EU buildings directive in Italy: Wrestling with cultural value

(EurActiv, 3 May 2023) Tackling buildings emissions has Brussels pushing for higher renovation rates, a measure deeply unpopular with Italians who fear their cultural heritage is endangered.

Buildings are one of the EU’s biggest CO2 emitters, amounting to about one-third of the annual total. To address this, the EU institutions have long been pushing for renovations to reduce the structures’ energy consumption – culminating in the revamp of the buildings directive (EPBD). In Italy, the renovation boosting law has proven deeply unpopular. 

That is because the main mechanism – the “minimum energy performance standards” – targets the worst-performing buildings of any country and requires an improvement of their energy performance. In Italy, where many buildings are both old and owned by their inhabitants, this has not sparked joy.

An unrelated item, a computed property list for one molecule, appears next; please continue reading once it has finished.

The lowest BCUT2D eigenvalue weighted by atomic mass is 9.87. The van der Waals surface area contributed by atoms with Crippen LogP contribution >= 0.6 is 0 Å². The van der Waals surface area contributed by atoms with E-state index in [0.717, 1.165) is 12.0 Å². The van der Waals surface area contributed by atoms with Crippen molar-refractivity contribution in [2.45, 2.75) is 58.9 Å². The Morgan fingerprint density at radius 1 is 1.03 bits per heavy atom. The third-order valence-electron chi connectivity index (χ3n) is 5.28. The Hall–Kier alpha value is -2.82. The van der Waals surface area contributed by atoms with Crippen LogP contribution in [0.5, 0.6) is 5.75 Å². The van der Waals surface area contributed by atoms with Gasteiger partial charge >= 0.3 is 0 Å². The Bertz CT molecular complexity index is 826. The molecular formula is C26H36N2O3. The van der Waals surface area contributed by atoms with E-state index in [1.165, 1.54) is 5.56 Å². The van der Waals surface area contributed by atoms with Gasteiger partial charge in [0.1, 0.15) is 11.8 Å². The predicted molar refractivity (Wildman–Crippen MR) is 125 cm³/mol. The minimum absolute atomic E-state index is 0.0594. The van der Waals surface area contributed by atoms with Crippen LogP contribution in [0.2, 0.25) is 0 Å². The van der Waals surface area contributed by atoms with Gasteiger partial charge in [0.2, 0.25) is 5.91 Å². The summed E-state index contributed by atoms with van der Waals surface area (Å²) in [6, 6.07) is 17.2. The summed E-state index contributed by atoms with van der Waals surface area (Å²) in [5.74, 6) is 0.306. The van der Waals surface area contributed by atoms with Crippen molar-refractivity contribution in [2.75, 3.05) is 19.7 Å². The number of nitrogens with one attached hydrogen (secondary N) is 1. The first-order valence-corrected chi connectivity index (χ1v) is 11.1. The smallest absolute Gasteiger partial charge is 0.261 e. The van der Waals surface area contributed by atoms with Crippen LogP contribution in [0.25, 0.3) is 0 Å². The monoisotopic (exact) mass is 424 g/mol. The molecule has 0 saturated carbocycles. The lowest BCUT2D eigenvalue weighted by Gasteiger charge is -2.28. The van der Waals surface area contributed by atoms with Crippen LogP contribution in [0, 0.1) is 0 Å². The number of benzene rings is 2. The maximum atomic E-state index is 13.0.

“We have a very large stock of residential buildings built after the Second World War and in the second part of the 20th century. That’s a huge amount of low-performing buildings that you have to focus on,” says Marco Caffi, chief of operations at the Italian Green Buildings Council.

The Italian National Institute of Statistics estimates that there are approximately 34 million homes. According to data from the institute, the average building was built in 1967, long before more energy-efficient buildings became the standard in new construction in the 1990s.

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EurActiv, 3 May 2023: EU buildings directive in Italy: Wrestling with cultural value